Kids' Body Image Shaped by Parents, Expert Says
WEDNESDAY, Feb. 26, 2014 (HealthDay News) -- Parents play a crucial role in helping children develop a positive body image and healthy eating habits, an expert says.
"Sometimes we parents forgot how important our words, thoughts, and feelings are in the lives of our kids," Dr. Aaron Krasner, director of the adolescent transitional living program at Silver Hill Hospital in New Canaan, Conn., said in a news release.
"'We make the weather in our homes,' a wiser-than-me parent once told me," Krasner added. "I think it's true -- especially when it comes to eating behaviors and body image. As parents, we must be mindful of our own relationship with our bodies, how we eat, and the potential impact on our kids."
He noted that 80 percent of 10-year-old children are afraid of being fat, according to the National Eating Disorders Association.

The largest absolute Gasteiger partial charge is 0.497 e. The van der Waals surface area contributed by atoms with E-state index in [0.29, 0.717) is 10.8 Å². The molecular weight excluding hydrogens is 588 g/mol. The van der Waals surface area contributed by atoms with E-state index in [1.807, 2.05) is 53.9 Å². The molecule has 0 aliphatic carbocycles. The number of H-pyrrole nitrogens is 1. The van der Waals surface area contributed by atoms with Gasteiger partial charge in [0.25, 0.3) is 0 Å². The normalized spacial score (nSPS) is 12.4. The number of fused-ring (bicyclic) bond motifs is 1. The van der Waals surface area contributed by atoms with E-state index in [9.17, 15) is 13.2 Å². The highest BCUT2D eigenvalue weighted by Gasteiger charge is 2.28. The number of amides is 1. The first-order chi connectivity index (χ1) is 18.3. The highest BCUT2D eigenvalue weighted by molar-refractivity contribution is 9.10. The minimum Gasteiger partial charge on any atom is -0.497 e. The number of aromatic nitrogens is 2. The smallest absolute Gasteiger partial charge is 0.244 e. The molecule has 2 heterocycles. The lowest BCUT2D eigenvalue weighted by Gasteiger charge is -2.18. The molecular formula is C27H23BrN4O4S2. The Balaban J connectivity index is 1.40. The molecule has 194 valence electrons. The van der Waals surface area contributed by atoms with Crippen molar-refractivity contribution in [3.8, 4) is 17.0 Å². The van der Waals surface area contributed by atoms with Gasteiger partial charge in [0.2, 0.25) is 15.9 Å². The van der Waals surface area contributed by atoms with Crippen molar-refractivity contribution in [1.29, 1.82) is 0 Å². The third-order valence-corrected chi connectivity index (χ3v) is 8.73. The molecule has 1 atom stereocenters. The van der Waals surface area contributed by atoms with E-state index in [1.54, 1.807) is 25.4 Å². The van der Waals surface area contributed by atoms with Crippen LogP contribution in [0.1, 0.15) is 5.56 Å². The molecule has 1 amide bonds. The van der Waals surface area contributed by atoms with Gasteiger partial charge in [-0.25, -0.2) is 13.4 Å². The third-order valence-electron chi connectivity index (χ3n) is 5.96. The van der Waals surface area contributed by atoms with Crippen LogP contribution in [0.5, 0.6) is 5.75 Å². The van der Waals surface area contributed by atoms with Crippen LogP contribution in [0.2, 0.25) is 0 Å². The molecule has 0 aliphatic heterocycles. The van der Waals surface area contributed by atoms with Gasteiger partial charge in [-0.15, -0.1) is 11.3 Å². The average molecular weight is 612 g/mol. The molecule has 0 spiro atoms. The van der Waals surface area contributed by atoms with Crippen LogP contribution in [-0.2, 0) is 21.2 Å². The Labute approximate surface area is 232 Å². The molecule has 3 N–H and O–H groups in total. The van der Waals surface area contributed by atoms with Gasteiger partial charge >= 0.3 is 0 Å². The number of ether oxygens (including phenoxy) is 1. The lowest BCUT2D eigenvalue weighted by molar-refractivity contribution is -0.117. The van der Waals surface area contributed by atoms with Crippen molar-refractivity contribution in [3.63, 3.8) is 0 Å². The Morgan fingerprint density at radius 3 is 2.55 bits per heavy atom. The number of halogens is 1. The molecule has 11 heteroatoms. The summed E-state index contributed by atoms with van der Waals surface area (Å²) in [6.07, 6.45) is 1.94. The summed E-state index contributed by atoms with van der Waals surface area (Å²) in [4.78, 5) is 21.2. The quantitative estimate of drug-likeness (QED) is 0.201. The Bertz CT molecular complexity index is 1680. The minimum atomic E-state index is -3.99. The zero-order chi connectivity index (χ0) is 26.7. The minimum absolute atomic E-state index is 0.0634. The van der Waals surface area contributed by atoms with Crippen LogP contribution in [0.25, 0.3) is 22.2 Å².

To mark National Eating Disorders Week (Feb. 23 to March 1), Krasner outlined the following ways that parents can help their children:
Don't criticize yourself or others about weight or shape in front of youngsters.
Don't make negative comments about food, such as "I can't eat potatoes because they're carbs." Instead, teach children the importance of good nutrition and exercise without mentioning weight.
Praise children on their talents and achievements.
Explain to youngsters that weight gain and changes in body shape are a natural part of the growing process.
Talk to children about what they see in the media and remind them of things such as that only 5 percent of American women have the so-called "ideal" body type portrayed in ads.
"At the end of the day, parents are the most influential role models in a child's life, so be mindful of your words and actions. They may be listening when you least expect it," Krasner said.
The U.S. Office on Women's Health has more about body image.
SOURCE: Aaron Krasner, M.D., director, adolescent transitional living program, Silver Hill Hospital, New Canaan, Conn., news release, February 2014